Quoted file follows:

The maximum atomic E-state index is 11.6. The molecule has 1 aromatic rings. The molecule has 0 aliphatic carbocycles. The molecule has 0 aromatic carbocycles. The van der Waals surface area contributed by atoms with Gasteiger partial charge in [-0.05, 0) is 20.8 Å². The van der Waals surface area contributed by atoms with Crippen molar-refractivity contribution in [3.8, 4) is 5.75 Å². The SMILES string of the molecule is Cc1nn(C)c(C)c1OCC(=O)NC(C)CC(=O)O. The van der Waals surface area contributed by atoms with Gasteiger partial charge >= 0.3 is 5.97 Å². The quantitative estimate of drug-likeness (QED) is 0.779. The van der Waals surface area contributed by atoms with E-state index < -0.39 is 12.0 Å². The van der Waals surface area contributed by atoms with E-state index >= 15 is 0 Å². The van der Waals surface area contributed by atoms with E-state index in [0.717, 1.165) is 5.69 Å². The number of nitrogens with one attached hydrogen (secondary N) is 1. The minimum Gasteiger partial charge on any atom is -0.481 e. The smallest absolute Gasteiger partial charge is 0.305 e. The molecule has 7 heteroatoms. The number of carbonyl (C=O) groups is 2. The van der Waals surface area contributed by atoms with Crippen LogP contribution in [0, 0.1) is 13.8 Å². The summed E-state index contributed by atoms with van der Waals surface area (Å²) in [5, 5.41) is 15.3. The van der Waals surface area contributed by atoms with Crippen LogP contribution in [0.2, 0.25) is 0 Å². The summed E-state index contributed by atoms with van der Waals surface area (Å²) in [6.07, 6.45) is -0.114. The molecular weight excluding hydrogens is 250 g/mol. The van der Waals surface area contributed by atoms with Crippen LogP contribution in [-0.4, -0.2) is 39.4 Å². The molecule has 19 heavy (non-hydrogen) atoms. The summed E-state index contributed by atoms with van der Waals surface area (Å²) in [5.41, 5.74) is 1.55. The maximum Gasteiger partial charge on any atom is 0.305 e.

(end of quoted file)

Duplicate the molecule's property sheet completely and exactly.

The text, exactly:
The maximum atomic E-state index is 11.6. The molecule has 1 aromatic rings. The molecule has 0 aliphatic carbocycles. The molecule has 0 aromatic carbocycles. The van der Waals surface area contributed by atoms with Gasteiger partial charge in [-0.05, 0) is 20.8 Å². The van der Waals surface area contributed by atoms with Crippen molar-refractivity contribution in [3.8, 4) is 5.75 Å². The SMILES string of the molecule is Cc1nn(C)c(C)c1OCC(=O)NC(C)CC(=O)O. The van der Waals surface area contributed by atoms with Gasteiger partial charge >= 0.3 is 5.97 Å². The quantitative estimate of drug-likeness (QED) is 0.779. The van der Waals surface area contributed by atoms with E-state index < -0.39 is 12.0 Å². The van der Waals surface area contributed by atoms with E-state index >= 15 is 0 Å². The van der Waals surface area contributed by atoms with E-state index in [0.717, 1.165) is 5.69 Å². The number of nitrogens with one attached hydrogen (secondary N) is 1. The minimum Gasteiger partial charge on any atom is -0.481 e. The smallest absolute Gasteiger partial charge is 0.305 e. The molecule has 7 heteroatoms. The number of carbonyl (C=O) groups is 2. The van der Waals surface area contributed by atoms with Crippen LogP contribution in [0, 0.1) is 13.8 Å². The summed E-state index contributed by atoms with van der Waals surface area (Å²) in [5, 5.41) is 15.3. The van der Waals surface area contributed by atoms with Crippen LogP contribution in [0.2, 0.25) is 0 Å². The summed E-state index contributed by atoms with van der Waals surface area (Å²) in [6.07, 6.45) is -0.114. The molecular weight excluding hydrogens is 250 g/mol. The van der Waals surface area contributed by atoms with Crippen LogP contribution in [-0.4, -0.2) is 39.4 Å². The molecule has 19 heavy (non-hydrogen) atoms. The summed E-state index contributed by atoms with van der Waals surface area (Å²) in [5.41, 5.74) is 1.55. The maximum Gasteiger partial charge on any atom is 0.305 e.